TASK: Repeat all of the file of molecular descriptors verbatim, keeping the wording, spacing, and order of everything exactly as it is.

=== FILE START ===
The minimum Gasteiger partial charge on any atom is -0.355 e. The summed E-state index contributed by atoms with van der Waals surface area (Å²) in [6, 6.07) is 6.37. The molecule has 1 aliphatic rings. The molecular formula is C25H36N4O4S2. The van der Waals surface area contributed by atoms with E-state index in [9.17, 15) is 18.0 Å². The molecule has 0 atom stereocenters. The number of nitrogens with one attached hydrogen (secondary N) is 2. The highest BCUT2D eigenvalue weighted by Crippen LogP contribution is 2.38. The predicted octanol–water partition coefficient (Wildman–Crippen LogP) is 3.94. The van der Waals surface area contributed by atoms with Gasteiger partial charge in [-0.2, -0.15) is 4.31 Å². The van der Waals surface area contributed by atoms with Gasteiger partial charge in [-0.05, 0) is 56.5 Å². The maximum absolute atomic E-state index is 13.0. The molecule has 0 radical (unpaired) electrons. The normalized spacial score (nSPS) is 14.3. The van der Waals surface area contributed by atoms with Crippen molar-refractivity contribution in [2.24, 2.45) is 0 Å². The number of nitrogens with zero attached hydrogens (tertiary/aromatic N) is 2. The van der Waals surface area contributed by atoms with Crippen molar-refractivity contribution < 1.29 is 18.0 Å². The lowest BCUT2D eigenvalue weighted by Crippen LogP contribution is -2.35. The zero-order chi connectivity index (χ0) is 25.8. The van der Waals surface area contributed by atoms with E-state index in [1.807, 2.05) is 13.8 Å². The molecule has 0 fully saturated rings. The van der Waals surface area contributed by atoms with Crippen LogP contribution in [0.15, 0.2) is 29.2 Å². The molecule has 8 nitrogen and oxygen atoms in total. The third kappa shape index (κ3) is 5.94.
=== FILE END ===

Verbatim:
The minimum Gasteiger partial charge on any atom is -0.355 e. The summed E-state index contributed by atoms with van der Waals surface area (Å²) in [6, 6.07) is 6.37. The molecule has 1 aliphatic rings. The molecular formula is C25H36N4O4S2. The van der Waals surface area contributed by atoms with E-state index in [9.17, 15) is 18.0 Å². The molecule has 0 atom stereocenters. The number of nitrogens with one attached hydrogen (secondary N) is 2. The highest BCUT2D eigenvalue weighted by Crippen LogP contribution is 2.38. The predicted octanol–water partition coefficient (Wildman–Crippen LogP) is 3.94. The van der Waals surface area contributed by atoms with Gasteiger partial charge in [-0.2, -0.15) is 4.31 Å². The van der Waals surface area contributed by atoms with Gasteiger partial charge in [-0.05, 0) is 56.5 Å². The maximum absolute atomic E-state index is 13.0. The molecule has 0 radical (unpaired) electrons. The normalized spacial score (nSPS) is 14.3. The van der Waals surface area contributed by atoms with Crippen molar-refractivity contribution in [2.24, 2.45) is 0 Å². The number of nitrogens with zero attached hydrogens (tertiary/aromatic N) is 2. The van der Waals surface area contributed by atoms with Crippen molar-refractivity contribution < 1.29 is 18.0 Å². The lowest BCUT2D eigenvalue weighted by Crippen LogP contribution is -2.35. The zero-order chi connectivity index (χ0) is 25.8. The van der Waals surface area contributed by atoms with E-state index in [1.807, 2.05) is 13.8 Å². The molecule has 0 fully saturated rings. The van der Waals surface area contributed by atoms with Crippen LogP contribution in [0.15, 0.2) is 29.2 Å². The molecule has 8 nitrogen and oxygen atoms in total. The third kappa shape index (κ3) is 5.94.